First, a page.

“Decided what?”


“What we talked about.  The child.”


“Oh.”  Gilgamesh frowned.  Trace looked uncomfortable.  “I thought we were going to wait and see.  We are in no hurry.”


“No, but I think our problem could help two others with their problems.”


Trace noticed the direction she was looking.  “I don’t think that’s a good idea.  Some people don’t like matchmakers…”


“Nonsense!  You are talking to an expert.  Remember.  I was a goddess of life.  As such, people often came to me for advice and aide.  After all, love usually brings life—figuratively and literally.  I now see how to repair something that has been broken.  But you must agree, Gilgamesh.  Are they acceptable to you?”


“They are both worthy people and honorable friends.  I would be very pleased.  But will they be willing?”


“We shall see.  Soon, my love.  Soon.”


(*author’s note—this whole conversation will make sense someday.  It has to do with a future story that I have only the barest inkling of now.)


Trace just shook his head.  When Astarte made up her mind, she made up her mind.  He hoped it would work out.  Suddenly Astarte grabbed Gilgamesh and kissed him passionately.  Astarte wasn’t given to public displays of affection.  Nor was Gilgamesh.  He started blushing bright red.  Gilgamesh--the unflappable Sentinel of War.  Trace laughed out loud and couldn’t stop.  Gilgamesh blushed even more, his stony faced turned sour.  Everyone began to stare at them.  But every time Trace tried to explain, he started laughing again.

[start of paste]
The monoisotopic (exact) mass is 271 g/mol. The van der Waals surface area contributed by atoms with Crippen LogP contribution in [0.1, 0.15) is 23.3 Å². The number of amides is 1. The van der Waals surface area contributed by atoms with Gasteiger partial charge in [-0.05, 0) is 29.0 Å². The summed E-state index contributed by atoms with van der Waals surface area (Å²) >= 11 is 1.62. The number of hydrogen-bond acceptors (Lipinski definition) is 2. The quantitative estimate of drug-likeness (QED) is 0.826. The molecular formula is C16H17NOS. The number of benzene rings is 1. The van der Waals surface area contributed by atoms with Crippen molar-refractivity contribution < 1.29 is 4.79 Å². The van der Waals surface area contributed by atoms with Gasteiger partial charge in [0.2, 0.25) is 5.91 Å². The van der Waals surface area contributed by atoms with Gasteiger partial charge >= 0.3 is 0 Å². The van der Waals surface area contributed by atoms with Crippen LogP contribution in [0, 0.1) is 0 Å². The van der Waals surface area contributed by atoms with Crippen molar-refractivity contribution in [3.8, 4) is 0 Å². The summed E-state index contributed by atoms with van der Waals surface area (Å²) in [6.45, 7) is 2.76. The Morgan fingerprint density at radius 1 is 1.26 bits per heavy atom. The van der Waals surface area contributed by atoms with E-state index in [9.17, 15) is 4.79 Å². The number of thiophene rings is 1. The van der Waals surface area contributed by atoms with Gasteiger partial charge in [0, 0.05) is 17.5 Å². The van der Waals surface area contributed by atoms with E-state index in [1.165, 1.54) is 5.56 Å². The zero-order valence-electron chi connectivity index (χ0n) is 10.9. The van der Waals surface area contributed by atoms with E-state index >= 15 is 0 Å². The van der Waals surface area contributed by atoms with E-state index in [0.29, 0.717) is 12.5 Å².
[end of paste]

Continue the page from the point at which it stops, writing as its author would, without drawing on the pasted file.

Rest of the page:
Meanwhile, Kale went over to talk to Anubis.  Anubis was silent and pale.  “I want to ask you about the boy, Jack.”


“What of him?”


“There was an anger in him earlier—something dark and elemental.  But there was something else.  I sensed…If he had become enraged enough, he would have killed me.”




“His armor, his power.  I felt it for only a second.  But it was familiar to me.”


“It should be.  It is the power of Talpa’s nether-spirits.”


“How can that be?”


“The renegade Ancients never finished the Armor of Storms that he wears before they were all killed.  Talpa had Badamon and his lackeys complete it.”


“Then it is tainted with evil Dynasty magic.”


“Yes.  And being bonded to the armor taints Jack as well.  We Sentinels don't merely wear our armor--it is a part of us, a part of our souls. We can’t choose to give up our armors like the Ronins or Warlords.  Only through willful evil acts or death will we be separated.  The evil that Jack did under the influence of the nether-spirits was not his conscious doing, therefore, the good magic of the armor has not rejected him.  It is a cursed problem.  The armor will not leave him unless he commits evil acts, yet its dynasty taint pushes him into dark territory—depression, mood swings, uncontrolled anger.  We have found no way to completely cleanse the armor.  Jack must control his stronger emotions at all times because he could hurt someone with a careless surge of power.”